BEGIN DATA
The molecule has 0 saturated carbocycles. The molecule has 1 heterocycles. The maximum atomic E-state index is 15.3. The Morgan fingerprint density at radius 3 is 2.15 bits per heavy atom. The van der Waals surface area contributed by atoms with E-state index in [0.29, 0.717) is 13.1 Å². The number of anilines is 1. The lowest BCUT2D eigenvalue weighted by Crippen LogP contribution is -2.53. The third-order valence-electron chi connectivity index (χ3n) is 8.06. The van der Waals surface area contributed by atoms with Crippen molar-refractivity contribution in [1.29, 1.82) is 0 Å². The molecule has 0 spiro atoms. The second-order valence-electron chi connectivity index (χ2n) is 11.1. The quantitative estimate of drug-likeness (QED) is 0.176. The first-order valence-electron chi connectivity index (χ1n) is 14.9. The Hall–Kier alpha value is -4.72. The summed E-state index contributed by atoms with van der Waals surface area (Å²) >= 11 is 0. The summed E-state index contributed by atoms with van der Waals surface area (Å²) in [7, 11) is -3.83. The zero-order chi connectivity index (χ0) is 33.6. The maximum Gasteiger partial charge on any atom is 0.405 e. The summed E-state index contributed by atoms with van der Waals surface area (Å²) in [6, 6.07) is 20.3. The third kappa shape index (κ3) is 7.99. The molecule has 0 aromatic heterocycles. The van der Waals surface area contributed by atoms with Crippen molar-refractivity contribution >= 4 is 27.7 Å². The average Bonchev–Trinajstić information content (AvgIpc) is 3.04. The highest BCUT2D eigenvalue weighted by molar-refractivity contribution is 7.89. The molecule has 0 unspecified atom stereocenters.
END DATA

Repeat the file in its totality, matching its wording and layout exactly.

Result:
The molecule has 0 saturated carbocycles. The molecule has 1 heterocycles. The maximum atomic E-state index is 15.3. The Morgan fingerprint density at radius 3 is 2.15 bits per heavy atom. The van der Waals surface area contributed by atoms with E-state index in [0.29, 0.717) is 13.1 Å². The number of anilines is 1. The lowest BCUT2D eigenvalue weighted by Crippen LogP contribution is -2.53. The third-order valence-electron chi connectivity index (χ3n) is 8.06. The van der Waals surface area contributed by atoms with Crippen molar-refractivity contribution in [1.29, 1.82) is 0 Å². The molecule has 0 spiro atoms. The second-order valence-electron chi connectivity index (χ2n) is 11.1. The quantitative estimate of drug-likeness (QED) is 0.176. The first-order valence-electron chi connectivity index (χ1n) is 14.9. The Hall–Kier alpha value is -4.72. The summed E-state index contributed by atoms with van der Waals surface area (Å²) >= 11 is 0. The summed E-state index contributed by atoms with van der Waals surface area (Å²) in [7, 11) is -3.83. The zero-order chi connectivity index (χ0) is 33.6. The maximum Gasteiger partial charge on any atom is 0.405 e. The summed E-state index contributed by atoms with van der Waals surface area (Å²) in [6, 6.07) is 20.3. The third kappa shape index (κ3) is 7.99. The molecule has 0 aromatic heterocycles. The van der Waals surface area contributed by atoms with Crippen molar-refractivity contribution >= 4 is 27.7 Å². The average Bonchev–Trinajstić information content (AvgIpc) is 3.04. The highest BCUT2D eigenvalue weighted by molar-refractivity contribution is 7.89. The molecule has 0 unspecified atom stereocenters.